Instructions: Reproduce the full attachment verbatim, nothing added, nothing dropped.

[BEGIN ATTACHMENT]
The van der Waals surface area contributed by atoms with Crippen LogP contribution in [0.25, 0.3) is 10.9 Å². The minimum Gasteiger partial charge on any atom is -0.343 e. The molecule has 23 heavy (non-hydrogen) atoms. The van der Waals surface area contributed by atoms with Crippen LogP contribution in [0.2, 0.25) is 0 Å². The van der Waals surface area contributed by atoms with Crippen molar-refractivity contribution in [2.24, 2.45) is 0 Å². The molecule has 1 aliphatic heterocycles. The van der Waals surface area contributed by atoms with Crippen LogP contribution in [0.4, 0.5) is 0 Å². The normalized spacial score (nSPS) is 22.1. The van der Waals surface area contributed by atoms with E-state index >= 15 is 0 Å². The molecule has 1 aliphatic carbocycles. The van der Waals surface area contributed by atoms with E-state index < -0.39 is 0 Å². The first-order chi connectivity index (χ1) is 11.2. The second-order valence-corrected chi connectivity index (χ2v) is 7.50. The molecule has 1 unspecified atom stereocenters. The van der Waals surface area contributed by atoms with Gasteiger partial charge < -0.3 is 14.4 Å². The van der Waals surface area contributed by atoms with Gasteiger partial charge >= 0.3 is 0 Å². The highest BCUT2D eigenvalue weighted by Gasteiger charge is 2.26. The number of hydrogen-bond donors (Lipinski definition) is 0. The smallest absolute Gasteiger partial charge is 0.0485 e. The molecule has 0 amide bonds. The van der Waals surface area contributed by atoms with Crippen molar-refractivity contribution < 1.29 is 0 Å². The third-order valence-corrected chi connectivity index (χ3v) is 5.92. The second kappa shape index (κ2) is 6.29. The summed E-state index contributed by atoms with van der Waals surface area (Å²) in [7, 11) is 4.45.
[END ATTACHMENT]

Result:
The van der Waals surface area contributed by atoms with Crippen LogP contribution in [0.25, 0.3) is 10.9 Å². The minimum Gasteiger partial charge on any atom is -0.343 e. The molecule has 23 heavy (non-hydrogen) atoms. The van der Waals surface area contributed by atoms with Crippen LogP contribution in [0.2, 0.25) is 0 Å². The van der Waals surface area contributed by atoms with Crippen molar-refractivity contribution in [2.24, 2.45) is 0 Å². The molecule has 1 aliphatic heterocycles. The van der Waals surface area contributed by atoms with Crippen LogP contribution in [0.4, 0.5) is 0 Å². The normalized spacial score (nSPS) is 22.1. The van der Waals surface area contributed by atoms with E-state index >= 15 is 0 Å². The molecule has 1 aliphatic carbocycles. The van der Waals surface area contributed by atoms with E-state index < -0.39 is 0 Å². The first-order chi connectivity index (χ1) is 11.2. The second-order valence-corrected chi connectivity index (χ2v) is 7.50. The molecule has 1 unspecified atom stereocenters. The van der Waals surface area contributed by atoms with Gasteiger partial charge < -0.3 is 14.4 Å². The van der Waals surface area contributed by atoms with Gasteiger partial charge >= 0.3 is 0 Å². The highest BCUT2D eigenvalue weighted by Gasteiger charge is 2.26. The number of hydrogen-bond donors (Lipinski definition) is 0. The smallest absolute Gasteiger partial charge is 0.0485 e. The molecule has 0 amide bonds. The van der Waals surface area contributed by atoms with Crippen molar-refractivity contribution < 1.29 is 0 Å². The third-order valence-corrected chi connectivity index (χ3v) is 5.92. The second kappa shape index (κ2) is 6.29. The summed E-state index contributed by atoms with van der Waals surface area (Å²) in [7, 11) is 4.45.